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Pythae + Comet

The Pythae library, which brings together many Variational Autoencoder models and enables researchers to make comparisons and conduct reproducible research, is now integrated with Comet ML!

Two boxes with the number six and an arrow to indicate the original image goes through an autoencoder and is reconstructed

The Comet ML experiment tracking tool is very useful for researchers to store their experiment configs, track their training, and compare the results in an easy and understandable way through a visual interface.

Now let’s see in practice how to easily monitor an experiment with Comet ML in Pythae!

What is a (Variational) Autoencoder?

Images, texts, sounds, and more, produced realistically with deep neural networks, have come to the fore in recent years as the output of surprisingly talented models.

Although these generative models, which are well-designed and require huge data, appear in the literature with many different architectures, the Generative Attractive Networks and Variable Autoencoders model families are at the forefront of this race!

Autoencoders are non-generative models that aim to automatically learn to convert any data to code, consisting of two basic parts, an Encoder and a Decoder. Its main purpose is to compress the data given as input and reproduce it with as little loss as possible. The Variational Autoencoder family, on the other hand, includes generator models that have the ability to generate random codes by sampling and obtain new data with this code.

Two rows of black and white numbers - the numbers are the same but the top row is blurred and the bottom row is clear
Denoising with Auto Encoders – Keras

The idea of Variational Autoencoder was presented in 2013 by Diederik P. Kingma and Max Welling in the article “Auto-Encoding Variational Bayes.”

A large number of AI generated faces and their evolution
A continuous space of faces generated by Tom White using VAEs. Source:

What distinguishes the models in this family from standard Autoencoders is that the input passed through the Encoder is encoded as a probability distribution. If this probability distribution is, for example, a normal distribution, the Encoder output will be the mean and variance values. By sampling these values, the code is obtained and this code can be solved with the help of a Decoder. Although the Decoder structure is the same in Standard and Variational Autoencoder models, there is a difference in the Encoder structure.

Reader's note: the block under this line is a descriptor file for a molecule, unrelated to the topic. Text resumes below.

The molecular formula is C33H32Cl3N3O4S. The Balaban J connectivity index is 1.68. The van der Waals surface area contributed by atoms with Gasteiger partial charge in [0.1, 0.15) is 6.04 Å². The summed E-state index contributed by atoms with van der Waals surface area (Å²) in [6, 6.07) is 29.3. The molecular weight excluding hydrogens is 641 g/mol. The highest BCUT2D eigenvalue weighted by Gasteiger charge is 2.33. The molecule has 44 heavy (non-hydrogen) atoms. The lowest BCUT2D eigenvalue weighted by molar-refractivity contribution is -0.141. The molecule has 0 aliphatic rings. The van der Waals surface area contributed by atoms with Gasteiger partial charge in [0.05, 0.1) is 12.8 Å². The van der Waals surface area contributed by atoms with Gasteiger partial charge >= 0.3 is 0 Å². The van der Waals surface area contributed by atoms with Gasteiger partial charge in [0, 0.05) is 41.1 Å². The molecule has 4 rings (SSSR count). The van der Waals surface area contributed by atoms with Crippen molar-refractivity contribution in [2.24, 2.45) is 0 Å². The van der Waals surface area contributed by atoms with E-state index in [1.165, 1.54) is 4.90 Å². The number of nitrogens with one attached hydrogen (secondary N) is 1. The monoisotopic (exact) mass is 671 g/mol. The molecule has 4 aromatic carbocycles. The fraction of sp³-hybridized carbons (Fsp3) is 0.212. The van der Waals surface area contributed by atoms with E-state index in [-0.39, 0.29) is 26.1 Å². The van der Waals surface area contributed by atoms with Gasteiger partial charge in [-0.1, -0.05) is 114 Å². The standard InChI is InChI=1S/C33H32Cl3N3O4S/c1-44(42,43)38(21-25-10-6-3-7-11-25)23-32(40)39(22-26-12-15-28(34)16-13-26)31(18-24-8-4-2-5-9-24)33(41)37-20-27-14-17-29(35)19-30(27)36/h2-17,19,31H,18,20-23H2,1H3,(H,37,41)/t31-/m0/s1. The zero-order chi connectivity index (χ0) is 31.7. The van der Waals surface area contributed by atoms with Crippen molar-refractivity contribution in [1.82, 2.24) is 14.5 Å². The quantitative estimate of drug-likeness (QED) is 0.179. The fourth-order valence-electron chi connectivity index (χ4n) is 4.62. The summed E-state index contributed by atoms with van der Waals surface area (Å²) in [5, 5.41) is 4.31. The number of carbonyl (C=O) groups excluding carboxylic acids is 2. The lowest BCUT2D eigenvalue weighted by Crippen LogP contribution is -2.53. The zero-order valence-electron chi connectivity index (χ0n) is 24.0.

an illustration of the structure of an autoencoder vs. variational auto encoder
Auto-Encoder vs Variational Auto-Encoder [Kaynak]

With Auto Encoder, they can be trained easily with a single loss function without the need for extra parameters. In Variational Encoders, on the other hand, it is difficult and challenging to find the balance between reconstruction and latent loss, so training is quite difficult. However, the fact that Auto Encoders are prone to overfitting causes Variational Auto Encoders to be preferred.

What is Pythae?

Pythae is a Python library that gathers the most commonly used (Variational) Auto-Encoder models under one roof, providing easy benchmarking experiments and comparison opportunities, especially for researchers.

It allows researchers to train any of the models it contains with their own data and allows the sharing and uploading of existing models on HuggingFace Hub. On the other hand, thanks to its integration with tools such as Comet, it allows you to monitor the experiments.

🟠 You can install the latest stable version of the pythae library using pip: pip install pythae

🟠To install the latest version of the Pythae library: pip install git+

Some models in the Pythae library: Autoencoder (AE), Variational Autoencoder (VAE), Beta Variational Autoencoder (BetaVAE), VAE with Linear Normalizing Flows (VAE_LinNF), VAE with Inverse Autoregressive Flows (VAE_IAF), Disentangled Beta Variational Autoencoder (DisentangledBetaVAE), Disentangling by Factorising (FactorVAE), Beta-TC-VAE (BetaTCVAE).

Some samplers available with the Pythae library: Normal prior (NormalSampler), Gaussian mixture (GaussianMixtureSampler), Two stage VAE sampler (TwoStageVAESampler), Unit sphere uniform sampler (HypersphereUniformSampler), Poincaré Disk sampler (PoincareDiskSampler), VAMP prior sampler (VAMPSampler).

You can find the complete list of models and samplers and all sample source codes for the library here.

What is Comet?

Comet is a platform that enables teams and individuals to manage key machine learning lifecycle steps such as monitoring, versioning, model registration, and comparing results, especially iterative model training processes performed by teams of data science and machine learning researchers. And now Comet is fully integrated with Pythae!

an image of the machine learning lifecyle which is iterative


The Comet platform supports every stage of the machine learning lifecycle, from monitoring training runs to monitoring models in production. In addition, due to its flexible nature, it can be run with dozens of installation options both for the company and on any infrastructure, including virtual private cloud (VPC) installations. On the other hand, you can launch Comet easily and quickly by adding just two lines of code to your script, notebook, or pipeline. This will ensure that everything you need to monitor and manage your code, metrics and hyperparameters will be transferred to the platform.

Comet is free for individuals and you can create your account here.

The easiest way to install Comet on your system is to use pip: pip install comet_ml

Pythae + Comet